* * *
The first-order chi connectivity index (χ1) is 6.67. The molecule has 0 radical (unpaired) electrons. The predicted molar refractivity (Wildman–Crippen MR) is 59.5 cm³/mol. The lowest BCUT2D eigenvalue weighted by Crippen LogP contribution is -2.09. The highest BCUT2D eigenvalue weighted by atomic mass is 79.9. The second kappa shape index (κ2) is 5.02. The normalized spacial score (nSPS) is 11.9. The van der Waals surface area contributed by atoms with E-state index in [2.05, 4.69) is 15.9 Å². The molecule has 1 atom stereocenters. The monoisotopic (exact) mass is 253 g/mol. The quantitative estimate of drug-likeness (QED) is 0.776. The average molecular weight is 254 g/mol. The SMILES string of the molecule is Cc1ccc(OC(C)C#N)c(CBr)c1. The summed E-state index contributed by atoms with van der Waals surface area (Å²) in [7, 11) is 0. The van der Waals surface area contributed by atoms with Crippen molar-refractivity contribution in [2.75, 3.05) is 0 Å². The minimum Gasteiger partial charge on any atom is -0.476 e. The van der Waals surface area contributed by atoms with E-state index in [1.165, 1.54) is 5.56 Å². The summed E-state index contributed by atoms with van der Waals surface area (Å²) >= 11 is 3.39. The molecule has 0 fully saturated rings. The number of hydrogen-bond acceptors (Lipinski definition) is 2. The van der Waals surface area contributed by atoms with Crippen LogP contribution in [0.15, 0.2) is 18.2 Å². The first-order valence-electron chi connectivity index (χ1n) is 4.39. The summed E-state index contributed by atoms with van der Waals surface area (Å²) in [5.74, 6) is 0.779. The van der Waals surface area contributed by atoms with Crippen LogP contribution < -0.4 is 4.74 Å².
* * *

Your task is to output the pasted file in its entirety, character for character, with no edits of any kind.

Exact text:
The first-order chi connectivity index (χ1) is 6.67. The molecule has 0 radical (unpaired) electrons. The predicted molar refractivity (Wildman–Crippen MR) is 59.5 cm³/mol. The lowest BCUT2D eigenvalue weighted by Crippen LogP contribution is -2.09. The highest BCUT2D eigenvalue weighted by atomic mass is 79.9. The second kappa shape index (κ2) is 5.02. The normalized spacial score (nSPS) is 11.9. The van der Waals surface area contributed by atoms with E-state index in [2.05, 4.69) is 15.9 Å². The molecule has 1 atom stereocenters. The monoisotopic (exact) mass is 253 g/mol. The quantitative estimate of drug-likeness (QED) is 0.776. The average molecular weight is 254 g/mol. The SMILES string of the molecule is Cc1ccc(OC(C)C#N)c(CBr)c1. The summed E-state index contributed by atoms with van der Waals surface area (Å²) in [7, 11) is 0. The van der Waals surface area contributed by atoms with Crippen molar-refractivity contribution in [2.75, 3.05) is 0 Å². The minimum Gasteiger partial charge on any atom is -0.476 e. The van der Waals surface area contributed by atoms with E-state index in [1.165, 1.54) is 5.56 Å². The summed E-state index contributed by atoms with van der Waals surface area (Å²) >= 11 is 3.39. The molecule has 0 fully saturated rings. The number of hydrogen-bond acceptors (Lipinski definition) is 2. The van der Waals surface area contributed by atoms with Crippen LogP contribution in [0.15, 0.2) is 18.2 Å². The first-order valence-electron chi connectivity index (χ1n) is 4.39. The summed E-state index contributed by atoms with van der Waals surface area (Å²) in [5.74, 6) is 0.779. The van der Waals surface area contributed by atoms with Crippen LogP contribution < -0.4 is 4.74 Å².